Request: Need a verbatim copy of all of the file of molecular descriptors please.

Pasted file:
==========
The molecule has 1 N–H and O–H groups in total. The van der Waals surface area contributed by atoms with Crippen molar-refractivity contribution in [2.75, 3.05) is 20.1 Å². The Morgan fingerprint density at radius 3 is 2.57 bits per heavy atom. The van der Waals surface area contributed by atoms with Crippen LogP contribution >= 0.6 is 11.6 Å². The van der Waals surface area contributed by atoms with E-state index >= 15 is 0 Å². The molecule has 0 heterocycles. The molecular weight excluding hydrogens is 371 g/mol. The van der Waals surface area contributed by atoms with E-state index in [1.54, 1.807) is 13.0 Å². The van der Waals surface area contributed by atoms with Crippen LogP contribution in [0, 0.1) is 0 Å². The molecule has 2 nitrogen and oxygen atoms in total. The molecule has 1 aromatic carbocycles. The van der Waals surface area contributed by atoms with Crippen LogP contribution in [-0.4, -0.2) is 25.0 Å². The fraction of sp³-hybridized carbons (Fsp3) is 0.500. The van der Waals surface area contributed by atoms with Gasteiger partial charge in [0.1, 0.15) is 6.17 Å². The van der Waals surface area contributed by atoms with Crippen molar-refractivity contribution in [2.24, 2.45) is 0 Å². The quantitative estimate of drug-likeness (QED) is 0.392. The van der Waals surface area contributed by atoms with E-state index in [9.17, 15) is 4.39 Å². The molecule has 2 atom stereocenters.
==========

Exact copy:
The molecule has 1 N–H and O–H groups in total. The van der Waals surface area contributed by atoms with Crippen molar-refractivity contribution in [2.75, 3.05) is 20.1 Å². The Morgan fingerprint density at radius 3 is 2.57 bits per heavy atom. The van der Waals surface area contributed by atoms with Crippen LogP contribution >= 0.6 is 11.6 Å². The van der Waals surface area contributed by atoms with E-state index >= 15 is 0 Å². The molecule has 0 heterocycles. The molecular weight excluding hydrogens is 371 g/mol. The van der Waals surface area contributed by atoms with E-state index in [1.54, 1.807) is 13.0 Å². The van der Waals surface area contributed by atoms with Crippen LogP contribution in [0, 0.1) is 0 Å². The molecule has 2 nitrogen and oxygen atoms in total. The molecule has 1 aromatic carbocycles. The van der Waals surface area contributed by atoms with Crippen LogP contribution in [-0.4, -0.2) is 25.0 Å². The fraction of sp³-hybridized carbons (Fsp3) is 0.500. The van der Waals surface area contributed by atoms with Gasteiger partial charge in [0.1, 0.15) is 6.17 Å². The van der Waals surface area contributed by atoms with Crippen molar-refractivity contribution in [2.24, 2.45) is 0 Å². The quantitative estimate of drug-likeness (QED) is 0.392. The van der Waals surface area contributed by atoms with E-state index in [9.17, 15) is 4.39 Å². The molecule has 2 atom stereocenters.